Author Topic: [Feature Suggestion] allow some higher level args and local vars management  (Read 5999 times)

Offline ben321

  • Full Member
  • **
  • Posts: 113
First, allow a line like this in NASM code.
"Function MyFunc arg1,word arg2,dword arg3,arg4"
Notice this line has 3 separate sections (each separated by a space). It starts with the keyword "Function", followed by the name of the function, followed by an argument list (each argument name is separated by a comma, and each argument could also have a size override keyword like "word" or "dword"). It also would be valid to have no argument list, if your function didn't have any arguments.
When the Function keyword is used, this would perform several different things.
First it would declare the label MyFunc, just as if I had used "MyFunc:".
Second, it would automatically insert "PUSH EBP" and "MOV EBP,ESP".
Third, it would define arg1, arg2, etc as pointing to the correct location on the stack for each of these function args (for example, arg1 would be defined as "EBP+8", so they could be used later instead of directly referring to EBP plus some offset (this takes the burden off the programmer for remembering which function arg was stored where in the stack).
Fourth. It would also start a function managing mode that would allow handling of local variables in a similar way, and this mode would be closed by an EndF statement.
The size of each argument would be assumed to be 4bytes in 32bit mode and 2bytes in 16bit mode, unless overridden with a size keyword like "word" or "dword".

Next thing that I would like to see added to NASM, and related to the first of these things, is management for local variables. It would work like this.
"Locals var1,word var2, dword var3,var4"
Notice this line has 2 separate sections (each separated by a space). It starts with the keyword "Locals", followed by a variable list (each variable name is separated by a comma, and each variable could also have a size override keyword like "word" or "dword").
When the Locals keyword is used, this would perform several different things.
First it would allocate space on the stack for the variables with a SUB instruction.
Second, it would define var1, var2, etc as pointing to the correct location on the stack for each of these local vars (for example, var1 would be defined as "EBP-4", so they could be used later instead of directly referring to EBP minus some offset (this takes the burden off the programmer for remembering which local variable was stored where in the stack).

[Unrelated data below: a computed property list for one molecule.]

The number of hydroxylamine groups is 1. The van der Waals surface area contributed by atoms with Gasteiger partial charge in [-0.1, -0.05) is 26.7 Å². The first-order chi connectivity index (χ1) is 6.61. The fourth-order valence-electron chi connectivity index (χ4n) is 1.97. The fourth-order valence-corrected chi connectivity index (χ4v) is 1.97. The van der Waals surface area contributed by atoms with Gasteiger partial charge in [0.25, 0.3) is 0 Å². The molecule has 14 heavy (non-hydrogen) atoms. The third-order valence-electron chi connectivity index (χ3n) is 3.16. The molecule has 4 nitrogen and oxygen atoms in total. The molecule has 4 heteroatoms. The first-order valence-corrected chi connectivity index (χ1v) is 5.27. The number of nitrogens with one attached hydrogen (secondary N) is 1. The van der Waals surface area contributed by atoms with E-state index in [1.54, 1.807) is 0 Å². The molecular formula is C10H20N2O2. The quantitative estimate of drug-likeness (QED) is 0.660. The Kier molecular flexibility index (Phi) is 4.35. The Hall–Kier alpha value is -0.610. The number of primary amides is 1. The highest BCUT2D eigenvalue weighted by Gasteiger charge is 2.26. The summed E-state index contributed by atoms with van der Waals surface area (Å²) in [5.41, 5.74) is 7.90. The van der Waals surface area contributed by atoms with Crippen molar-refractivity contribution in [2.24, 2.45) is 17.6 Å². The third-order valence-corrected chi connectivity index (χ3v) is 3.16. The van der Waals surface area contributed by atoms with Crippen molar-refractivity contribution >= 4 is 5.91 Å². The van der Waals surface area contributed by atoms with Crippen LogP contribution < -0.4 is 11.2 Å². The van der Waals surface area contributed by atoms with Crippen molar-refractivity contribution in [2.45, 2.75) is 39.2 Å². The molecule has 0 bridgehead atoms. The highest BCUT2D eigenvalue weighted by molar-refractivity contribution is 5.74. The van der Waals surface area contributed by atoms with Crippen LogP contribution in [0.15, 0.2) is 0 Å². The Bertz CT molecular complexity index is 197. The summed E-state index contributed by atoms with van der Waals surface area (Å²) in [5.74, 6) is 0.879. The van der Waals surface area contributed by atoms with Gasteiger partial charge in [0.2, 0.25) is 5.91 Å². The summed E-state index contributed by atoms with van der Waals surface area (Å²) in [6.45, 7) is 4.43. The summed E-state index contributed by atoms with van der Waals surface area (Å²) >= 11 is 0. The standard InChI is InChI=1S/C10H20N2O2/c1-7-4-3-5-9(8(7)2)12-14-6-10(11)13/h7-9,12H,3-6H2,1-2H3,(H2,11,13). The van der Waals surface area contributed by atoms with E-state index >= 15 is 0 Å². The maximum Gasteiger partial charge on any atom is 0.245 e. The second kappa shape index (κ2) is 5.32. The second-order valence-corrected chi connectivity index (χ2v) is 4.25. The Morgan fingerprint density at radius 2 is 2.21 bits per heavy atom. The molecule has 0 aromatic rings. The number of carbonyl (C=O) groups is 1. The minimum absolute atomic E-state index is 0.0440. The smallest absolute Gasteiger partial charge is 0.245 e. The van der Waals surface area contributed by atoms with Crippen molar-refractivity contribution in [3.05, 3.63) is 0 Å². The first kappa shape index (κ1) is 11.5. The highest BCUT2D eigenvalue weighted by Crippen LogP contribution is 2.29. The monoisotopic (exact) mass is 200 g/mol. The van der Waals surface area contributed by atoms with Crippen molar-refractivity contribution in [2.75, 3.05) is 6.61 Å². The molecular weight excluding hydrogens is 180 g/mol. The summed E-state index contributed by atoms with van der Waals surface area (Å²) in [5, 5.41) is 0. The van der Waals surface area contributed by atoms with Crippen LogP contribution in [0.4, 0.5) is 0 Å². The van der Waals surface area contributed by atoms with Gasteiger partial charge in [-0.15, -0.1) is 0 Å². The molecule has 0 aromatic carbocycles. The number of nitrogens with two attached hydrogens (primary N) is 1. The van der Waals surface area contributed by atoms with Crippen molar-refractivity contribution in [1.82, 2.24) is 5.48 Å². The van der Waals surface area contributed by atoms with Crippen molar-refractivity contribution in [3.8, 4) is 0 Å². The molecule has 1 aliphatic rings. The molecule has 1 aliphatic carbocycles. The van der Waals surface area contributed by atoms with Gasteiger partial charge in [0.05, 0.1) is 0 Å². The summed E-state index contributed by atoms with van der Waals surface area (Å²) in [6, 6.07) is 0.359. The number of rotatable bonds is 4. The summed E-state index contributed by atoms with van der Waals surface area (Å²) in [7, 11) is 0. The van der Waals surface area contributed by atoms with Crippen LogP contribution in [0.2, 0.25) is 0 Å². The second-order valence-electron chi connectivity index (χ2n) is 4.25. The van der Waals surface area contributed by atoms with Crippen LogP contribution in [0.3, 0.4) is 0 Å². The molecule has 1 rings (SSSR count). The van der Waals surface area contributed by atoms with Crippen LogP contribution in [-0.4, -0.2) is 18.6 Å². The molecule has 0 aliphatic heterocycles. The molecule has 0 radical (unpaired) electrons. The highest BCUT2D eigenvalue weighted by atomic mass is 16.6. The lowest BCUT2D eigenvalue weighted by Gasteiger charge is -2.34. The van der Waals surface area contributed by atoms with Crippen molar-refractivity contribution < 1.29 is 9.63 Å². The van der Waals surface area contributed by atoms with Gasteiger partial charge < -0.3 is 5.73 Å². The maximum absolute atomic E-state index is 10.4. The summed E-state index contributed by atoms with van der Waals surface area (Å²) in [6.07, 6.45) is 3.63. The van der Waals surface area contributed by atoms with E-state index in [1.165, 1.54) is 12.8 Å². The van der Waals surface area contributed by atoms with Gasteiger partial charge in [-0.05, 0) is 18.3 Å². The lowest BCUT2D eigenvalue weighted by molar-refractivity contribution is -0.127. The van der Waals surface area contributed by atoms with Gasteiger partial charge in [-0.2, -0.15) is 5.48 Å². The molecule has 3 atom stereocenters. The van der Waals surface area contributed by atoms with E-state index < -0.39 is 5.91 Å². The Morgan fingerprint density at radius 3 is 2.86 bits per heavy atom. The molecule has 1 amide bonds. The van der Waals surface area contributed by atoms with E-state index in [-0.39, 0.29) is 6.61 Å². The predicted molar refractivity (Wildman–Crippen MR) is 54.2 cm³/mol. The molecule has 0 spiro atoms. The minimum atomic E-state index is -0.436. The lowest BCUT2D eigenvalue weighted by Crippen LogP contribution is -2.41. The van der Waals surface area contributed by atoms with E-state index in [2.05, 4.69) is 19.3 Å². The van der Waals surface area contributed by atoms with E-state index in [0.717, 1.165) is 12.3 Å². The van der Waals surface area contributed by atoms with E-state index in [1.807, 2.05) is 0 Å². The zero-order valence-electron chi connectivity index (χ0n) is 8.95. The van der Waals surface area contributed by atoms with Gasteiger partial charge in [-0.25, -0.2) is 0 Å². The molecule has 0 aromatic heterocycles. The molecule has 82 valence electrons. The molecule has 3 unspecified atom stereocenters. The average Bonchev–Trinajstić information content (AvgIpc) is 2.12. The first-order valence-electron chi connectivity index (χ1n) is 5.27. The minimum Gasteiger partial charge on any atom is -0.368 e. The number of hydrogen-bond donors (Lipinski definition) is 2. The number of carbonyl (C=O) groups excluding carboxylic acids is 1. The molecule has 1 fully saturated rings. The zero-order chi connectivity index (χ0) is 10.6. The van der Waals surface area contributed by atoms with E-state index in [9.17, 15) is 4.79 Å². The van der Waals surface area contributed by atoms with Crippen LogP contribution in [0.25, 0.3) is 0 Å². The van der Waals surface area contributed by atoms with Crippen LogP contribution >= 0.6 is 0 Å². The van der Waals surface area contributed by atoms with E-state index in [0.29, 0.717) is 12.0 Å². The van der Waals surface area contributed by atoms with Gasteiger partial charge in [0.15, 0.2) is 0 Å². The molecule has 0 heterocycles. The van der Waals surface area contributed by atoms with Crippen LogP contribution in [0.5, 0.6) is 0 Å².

The size of each variable would be assumed to be 4bytes in 32bit mode and 2bytes in 16bit mode, unless overridden with a size keyword like "word" or "dword".

The last thing that would be required for a function section would be a way to close the function management mode at the end of the function. This would be a accomplished with an EndF keyword.
That keyword would would just be used by itself, without any other text after it. It would do several things.
First it would deallocate any space on the stack for local variables (using an ADD instruction), if any local vars had been allocated previously with the Locals keyword.
Second, it would remove any definitions for the local variables names.
Third, it would remove any definitions for the function argument names.
Fourth, it would use either a LEAVE instruction, or a combination of "MOV ESP,EBP" and "POP EBP" instructions, to end the function frame.
A RET instruction, or RET ArgCount instruction would still need to be typed by the programmer after the use of the EndF keyword, to actually return from the function.


And one other suggestion, this time on the end of the calling function, rather than the called function. And that is the addition of an Invoke keyword.
This is similar to the CALL instruction, except it removes the need for several separate PUSH instructions for pushing args onto the stack for the function being called. It would be a single line of code, instead of several lines of code, and would look like this.
Invoke MyFunc arg1,arg2,arg3,arg4
It contains 3 space-separated sections. These are the Invoke keyword, the function name, and a comma-separated argument list.
An argument could be anything that would be allowed in a PUSH instruction. For example:
Invoke MyFunc EAX,dword[EBP],MyVar,word[MyVar2],byte[MyVar3],DX